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Old 01-17-2012, 10:01 PM   #1
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Modern Gothic Romances/Books Like "Rebecca"

Can anyone recommend newer books that are Gothic romances and are available as ebooks? I have collected (and even read ) a lot of the older Gothics -- Victoria Holt, Phyllis Whitney, etc. Sadly, most of those aren't in ebook format, except for some Jennifer blake books. So for now, I'm looking for ebook reprints of older Gothics, and as well as newer books along those lines, such as indie-published Gothic romances.

By Gothic romance, I mean stories along the lines of Jane Eyre and Rebecca, covers with governesses running out of manor houses in their nightgowns while a single light shines in a distant window, that sort of thing. (See this blog for cool Gothic cover art.) Not romances about people read Gothic Beauty magazine. Although that would be cool to read, too.

I am also re-reading Du Maurier's Rebecca, and I'd love to know if anyone can suggest something along those lines? I love those "haunted by his dead wife" stories.
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Old 01-17-2012, 11:42 PM   #2
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You might like Du Maurier's Jamaica Inn or Mary Stewart's Nine Coaches Waiting.
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Old 01-18-2012, 12:49 PM   #3
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Haven't read it yet, but The Lantern by Deborah Lawrenson sounds intriguing. So do Susanna Kearsley's books.

A lot of Barbara Michaels's novels are available as e-books.

If you come across any gems, please post the titles--I love gothics too!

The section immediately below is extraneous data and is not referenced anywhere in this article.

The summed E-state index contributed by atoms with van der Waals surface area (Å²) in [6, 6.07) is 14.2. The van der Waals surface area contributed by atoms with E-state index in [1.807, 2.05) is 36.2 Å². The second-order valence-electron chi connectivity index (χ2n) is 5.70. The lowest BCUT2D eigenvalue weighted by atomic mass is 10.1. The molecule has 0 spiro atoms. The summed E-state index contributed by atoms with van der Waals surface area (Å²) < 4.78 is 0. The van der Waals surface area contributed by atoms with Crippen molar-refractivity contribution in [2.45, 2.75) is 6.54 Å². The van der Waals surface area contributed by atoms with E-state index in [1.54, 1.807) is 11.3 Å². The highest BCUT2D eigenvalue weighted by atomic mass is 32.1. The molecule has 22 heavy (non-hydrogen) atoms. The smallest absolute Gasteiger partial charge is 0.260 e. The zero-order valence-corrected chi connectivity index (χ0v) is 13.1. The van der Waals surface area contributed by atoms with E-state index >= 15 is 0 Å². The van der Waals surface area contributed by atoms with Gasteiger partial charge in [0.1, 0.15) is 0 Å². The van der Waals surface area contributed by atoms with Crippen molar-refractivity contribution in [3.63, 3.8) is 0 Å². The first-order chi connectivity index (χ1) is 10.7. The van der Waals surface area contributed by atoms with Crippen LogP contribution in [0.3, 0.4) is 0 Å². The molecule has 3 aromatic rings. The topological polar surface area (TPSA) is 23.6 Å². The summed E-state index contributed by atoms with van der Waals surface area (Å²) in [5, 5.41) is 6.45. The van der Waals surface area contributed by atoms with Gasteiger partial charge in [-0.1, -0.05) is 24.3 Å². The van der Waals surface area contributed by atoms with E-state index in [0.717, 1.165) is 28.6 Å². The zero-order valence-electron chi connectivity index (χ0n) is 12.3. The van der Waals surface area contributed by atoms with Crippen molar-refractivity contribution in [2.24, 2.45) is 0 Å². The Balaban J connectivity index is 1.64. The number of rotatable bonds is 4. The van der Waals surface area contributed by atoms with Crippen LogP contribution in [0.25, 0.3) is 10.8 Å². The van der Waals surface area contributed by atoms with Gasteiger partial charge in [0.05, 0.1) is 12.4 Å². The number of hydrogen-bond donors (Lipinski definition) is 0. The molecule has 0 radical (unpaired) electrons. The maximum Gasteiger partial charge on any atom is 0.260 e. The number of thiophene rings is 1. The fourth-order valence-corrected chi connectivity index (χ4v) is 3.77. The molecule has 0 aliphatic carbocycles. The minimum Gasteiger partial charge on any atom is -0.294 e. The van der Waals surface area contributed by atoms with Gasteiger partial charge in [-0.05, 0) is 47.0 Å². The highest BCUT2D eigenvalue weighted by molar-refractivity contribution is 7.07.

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Old 01-18-2012, 01:02 PM   #4
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You might be interested in Maybe This time by Jennifer Crusie. It is a modern re-telling of Taming the Screw. I think. Well. It has ghosts, and orphans, and an governant that gets into trouble. It lacks the cover, though. .

Edit: Another one that might interest you is The Spurned Viscountess by Shelley Munro. Still don't have the cover though. But really, really good.

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Old 01-20-2012, 08:36 PM   #5
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Thank you for the recommendations.

I did find some Nina Coombs Pykare Gothics available on Kindle, as well as Joyce C. Ware, and I'm pretty sure both of them used to write Gothics for the Zebra line. In years past, I've seen other reprints along those lines from smaller epublishers, but some of the epublishers might have shut down.
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Old 01-21-2012, 02:39 AM   #6
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If you want to try Nina Coombs Pykare, then the most cost-efficient way to get her backlist works is via Fictionwise with the weekend discount coupons, which should take them down to below $3 if a good one is available.